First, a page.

William Shenstone, an eighteenth century poet wrote, “for two hundred years the inns and alehouses of Epsom and Ewell provided a place to meet, do business, gather with friends and find entertainment.  There were hostelries for all levels of society from London merchants enjoying a day in the countryside to working-class enthusiasts joining a friendly society or raffling a pig. Stagecoaches, carters and weary walkers stopped on their journeys, and the inns made their contribution to the commercial and social developments which transformed two quiet Surrey villages into a town and its satellite”. Historical sources reveal that the site upon which the Wheatsheaf is located has been licensed since 1456 and in the early part on the nineteenth century it was known as the King William IV (not to be confused with the inn of the same name in Ewell High Street - now an Italian Restaurant).  Around 1838 cottages developed along Kingston Road and the beerhouse was replaced by a public house.  The current structure, which remains largely unchanged, dates from 1858 when the pub became known as the Wheatsheaf.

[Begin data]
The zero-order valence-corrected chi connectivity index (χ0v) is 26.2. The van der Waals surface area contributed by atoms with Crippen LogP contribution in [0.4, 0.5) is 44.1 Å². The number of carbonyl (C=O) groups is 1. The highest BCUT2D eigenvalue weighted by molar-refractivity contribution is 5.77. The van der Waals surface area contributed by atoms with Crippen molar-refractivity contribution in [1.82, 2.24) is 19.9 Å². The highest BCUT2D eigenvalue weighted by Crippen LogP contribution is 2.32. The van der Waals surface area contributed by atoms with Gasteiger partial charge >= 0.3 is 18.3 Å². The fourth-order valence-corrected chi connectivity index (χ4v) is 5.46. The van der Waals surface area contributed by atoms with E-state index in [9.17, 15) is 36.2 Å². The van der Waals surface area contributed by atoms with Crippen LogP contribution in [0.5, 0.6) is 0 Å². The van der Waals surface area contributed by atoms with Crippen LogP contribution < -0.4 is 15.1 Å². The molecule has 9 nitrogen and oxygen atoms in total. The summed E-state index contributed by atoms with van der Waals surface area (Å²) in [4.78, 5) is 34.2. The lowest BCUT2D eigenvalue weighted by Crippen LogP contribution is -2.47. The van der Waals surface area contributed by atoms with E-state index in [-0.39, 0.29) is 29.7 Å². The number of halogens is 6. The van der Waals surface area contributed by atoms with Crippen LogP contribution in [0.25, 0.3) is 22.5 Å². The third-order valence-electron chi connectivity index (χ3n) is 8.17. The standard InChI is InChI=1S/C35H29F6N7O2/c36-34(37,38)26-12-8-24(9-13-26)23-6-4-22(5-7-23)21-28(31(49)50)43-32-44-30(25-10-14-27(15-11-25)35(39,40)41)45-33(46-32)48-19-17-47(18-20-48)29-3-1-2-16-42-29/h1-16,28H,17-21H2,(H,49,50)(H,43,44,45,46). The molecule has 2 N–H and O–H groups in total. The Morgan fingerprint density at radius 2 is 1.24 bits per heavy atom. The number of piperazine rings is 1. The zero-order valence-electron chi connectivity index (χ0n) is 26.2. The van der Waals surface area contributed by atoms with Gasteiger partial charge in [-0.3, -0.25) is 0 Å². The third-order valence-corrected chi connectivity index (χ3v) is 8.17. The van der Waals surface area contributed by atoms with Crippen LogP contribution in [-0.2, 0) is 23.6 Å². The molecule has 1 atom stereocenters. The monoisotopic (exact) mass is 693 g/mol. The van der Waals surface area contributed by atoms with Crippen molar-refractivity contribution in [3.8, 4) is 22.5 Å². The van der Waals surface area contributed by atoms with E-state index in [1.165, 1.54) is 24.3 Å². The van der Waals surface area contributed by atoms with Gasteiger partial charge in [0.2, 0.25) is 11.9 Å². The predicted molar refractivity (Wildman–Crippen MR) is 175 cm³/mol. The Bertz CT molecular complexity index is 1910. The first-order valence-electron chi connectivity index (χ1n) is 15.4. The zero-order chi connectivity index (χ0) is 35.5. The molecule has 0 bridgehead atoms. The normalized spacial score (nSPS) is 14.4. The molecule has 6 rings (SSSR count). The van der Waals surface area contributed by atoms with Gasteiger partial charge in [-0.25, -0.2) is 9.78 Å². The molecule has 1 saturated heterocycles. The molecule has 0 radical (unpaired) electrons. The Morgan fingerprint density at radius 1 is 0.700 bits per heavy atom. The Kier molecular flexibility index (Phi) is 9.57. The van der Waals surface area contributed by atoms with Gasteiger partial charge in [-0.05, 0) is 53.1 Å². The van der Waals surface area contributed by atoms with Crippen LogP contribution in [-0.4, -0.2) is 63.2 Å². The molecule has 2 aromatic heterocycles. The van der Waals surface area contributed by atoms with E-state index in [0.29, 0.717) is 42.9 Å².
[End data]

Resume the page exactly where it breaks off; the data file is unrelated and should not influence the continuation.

Today, the Wheatsheaf remains a genuinely unspoilt traditional village pub with an easy going atmosphere. The interior has been kept stylishly simple with cream paintwork and on the walls are photographs of Ewell from bygone days.  There are two comfortable carpeted rooms with open log fires, served by a single bar.  We don’t try to be anything other than a traditional pub selling cask marque approved real ales, premium lagers and a wide variety of wines and spirits.  Combining old fashioned charm with excellent customer service, we believe that we have created the best friendly local around and we look forward to welcoming you to the Wheatsheaf in the very near future.

The Isleworth Brewery took ownership of the pub in the 1860’s and supplied the ornate leaded glass back bar and ornamental windows (both of which proudly remain in situ).   In 1914 an Inland Revenue survey described the Wheatsheaf as having a bar with fittings, a sitting room, two cellars, two large and three small bedrooms, a kitchen, scullery and a good yard containing a pan tiled coach house and stables. Around the early twentieth century, the pub was purchased by the Watney, Combe and Reid brewery who were famous for their dark porter style of beer.  In 1958, the company merged with another brewer to become Watney Mann and produced the popular bitter of the 1960’s and 1970’s, Watneys Red Barrel.  Enterprise Inns bought the Wheatsheaf around 2000 to add to their portfolio. At one point, there were some fourteen pubs within the confines of Ewell village, but many have since long gone.